Singularity — Microsoft’s Experimental Operating System
What would happen if we will write a new OS from scratch right now? can we do it better? can we improve security and robustness? can we prevent unexpected interactions between applications?
“what would a software platform look like if it was designed from scratch with the primary goal of dependability?” 
These are the type of questions that the Microsoft Research team was trying to answer around 18 years ago and it was then when they came up with a pretty cool name for their new OS — Singularity.
Singularity was aimed to eliminate some of the shortcomings of existing operating systems such as
- General security vulnerabilities
- Failures due to extensions, drivers, add-ons.
- Unexpected interactions between apps
- Lack of robustness
- Utilize a safe programming language — no more of C’s shenanigans, we don’t want to “cook” pointers out of integers, no more manually freeing memory and no more buffer overflows.
- Use verification tools — impose constraints that will make verifications easier.
- Improve system architecture and design.
Singularity provides 3 main abstractions:
- Software-isolated processes (SIPs)
- Contract-based channels
- Manifest-based programs (MBPs)
Let’s drill down into each of these.
A SIP is just like an ordinary process — holding the processing resources, context, and a container of threads.
The quite surprising part is that all SIPs and the kernel are running in the same address space which also means user code runs with full hardware privileges.
Isn’t it totally counter-intuitive? we just mentioned that we want to improve security as one of our goals and this change seems to make it worse.
First, let’s think about why would they even make this change - does it improve anything?
The answer is yes, it improves performance for example.
Since all SIPs are in the same address space, context switches are performed faster
- No need to switch page tables
- No need to invalidate and repopulate TLBs
Moreover, system calls are also faster
- We are always in CPL=0
- No need to load the kernel stack
- Instead of sending an interrupt, we can just call a function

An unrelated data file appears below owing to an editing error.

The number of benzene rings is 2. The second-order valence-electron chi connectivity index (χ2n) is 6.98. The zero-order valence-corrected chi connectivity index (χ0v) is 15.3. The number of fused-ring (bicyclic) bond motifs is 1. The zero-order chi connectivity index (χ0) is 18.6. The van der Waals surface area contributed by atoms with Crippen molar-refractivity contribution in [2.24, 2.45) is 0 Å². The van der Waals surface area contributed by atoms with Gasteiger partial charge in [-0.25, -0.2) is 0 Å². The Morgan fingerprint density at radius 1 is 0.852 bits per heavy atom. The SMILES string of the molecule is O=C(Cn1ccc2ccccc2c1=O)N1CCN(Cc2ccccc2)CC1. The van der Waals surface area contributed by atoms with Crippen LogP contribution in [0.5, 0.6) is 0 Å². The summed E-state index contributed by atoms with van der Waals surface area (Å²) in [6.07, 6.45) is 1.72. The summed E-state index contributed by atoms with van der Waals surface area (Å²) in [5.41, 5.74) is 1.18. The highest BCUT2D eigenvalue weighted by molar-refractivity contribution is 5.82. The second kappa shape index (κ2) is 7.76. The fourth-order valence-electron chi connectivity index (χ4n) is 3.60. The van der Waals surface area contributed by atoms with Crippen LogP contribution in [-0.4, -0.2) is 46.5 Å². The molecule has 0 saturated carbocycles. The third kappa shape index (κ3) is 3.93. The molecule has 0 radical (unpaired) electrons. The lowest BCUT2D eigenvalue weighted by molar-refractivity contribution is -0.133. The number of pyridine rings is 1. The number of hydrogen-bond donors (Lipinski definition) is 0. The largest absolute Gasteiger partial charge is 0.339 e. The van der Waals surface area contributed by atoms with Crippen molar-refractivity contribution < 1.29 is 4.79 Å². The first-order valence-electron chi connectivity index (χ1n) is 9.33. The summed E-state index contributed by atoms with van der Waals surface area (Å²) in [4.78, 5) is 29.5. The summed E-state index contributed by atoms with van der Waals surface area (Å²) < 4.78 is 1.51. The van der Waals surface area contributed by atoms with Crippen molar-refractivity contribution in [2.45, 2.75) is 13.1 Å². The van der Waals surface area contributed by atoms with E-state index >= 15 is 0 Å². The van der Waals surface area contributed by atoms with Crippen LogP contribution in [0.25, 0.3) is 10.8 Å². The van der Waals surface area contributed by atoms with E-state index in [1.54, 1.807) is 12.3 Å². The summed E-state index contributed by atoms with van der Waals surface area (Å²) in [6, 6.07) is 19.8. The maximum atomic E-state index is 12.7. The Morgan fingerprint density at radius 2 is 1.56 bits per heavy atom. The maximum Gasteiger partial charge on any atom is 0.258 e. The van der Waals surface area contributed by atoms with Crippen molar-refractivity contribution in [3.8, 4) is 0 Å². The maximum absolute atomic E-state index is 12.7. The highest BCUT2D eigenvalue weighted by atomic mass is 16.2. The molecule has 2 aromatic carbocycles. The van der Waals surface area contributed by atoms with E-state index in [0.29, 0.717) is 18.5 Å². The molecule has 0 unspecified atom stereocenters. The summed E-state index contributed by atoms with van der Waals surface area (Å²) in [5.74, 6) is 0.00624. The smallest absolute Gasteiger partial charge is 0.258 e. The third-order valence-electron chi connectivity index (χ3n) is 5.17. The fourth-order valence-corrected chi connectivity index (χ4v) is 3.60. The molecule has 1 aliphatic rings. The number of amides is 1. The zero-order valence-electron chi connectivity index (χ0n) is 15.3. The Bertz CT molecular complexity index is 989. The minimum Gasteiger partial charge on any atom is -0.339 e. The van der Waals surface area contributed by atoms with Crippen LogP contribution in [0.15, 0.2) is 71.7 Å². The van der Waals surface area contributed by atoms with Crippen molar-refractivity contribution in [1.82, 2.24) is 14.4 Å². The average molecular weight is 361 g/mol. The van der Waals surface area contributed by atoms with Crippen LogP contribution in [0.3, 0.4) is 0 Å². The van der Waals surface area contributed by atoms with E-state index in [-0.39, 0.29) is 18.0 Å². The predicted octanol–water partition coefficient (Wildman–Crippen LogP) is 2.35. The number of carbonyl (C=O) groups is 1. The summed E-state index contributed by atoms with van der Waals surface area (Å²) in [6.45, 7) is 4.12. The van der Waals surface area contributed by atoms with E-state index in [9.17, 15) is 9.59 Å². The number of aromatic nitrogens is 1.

After we convinced ourselves that with this change performance is better let’s take care of the seeming security problem.
Each SIP is actually sealed — They can’t be modified from outside.
There’s no shared memory between different SIPs, no signals, only explicit IPC.
There are also no code modifications from within — no JIT, class loaders, dynamic libraries.
To ensure that SIPs are actually sealed we employ the following constraints
- A SIP only points to its own data — no pointers to other SIPs
- No pointers into the kernel
- SIP exclusively accesses memory the kernel has given to it
- SIP cannot create new pointers — pointers can be provided from a trusted source such as the kernel.
With these constraints, although there is a shared address space, there is no sharing of data.
We can think of channels as capabilities.
Each SIP can have multiple channels that through them we can create IPC(inter-process communication).
For Example, an open file is a channel received from the file server.
If a SIP gets this channel it means that it has permission to access it.
A manifest describes the capabilities, required resources, and dependencies of a SIP.
A SIP can’t do anything without a manifest and channels.
When installing a manifest we are verifying that it meets all safety requirements, that all of its dependencies are met and it doesn’t create a conflict with a previously installed manifest.
For example, a manifest of a driver provides “evidence” to prove that it won’t access the hardware of another driver.
Microsoft also released the following figure, showcasing Singularity’s performance for raw disk benchmarks compared to other well-known operating systems
Singularity is just one example out of many experimental operating systems.
It was last released in November 2008 and since then the project was stopped.
You can find the source code on Github.
For further reading, I can recommend the following: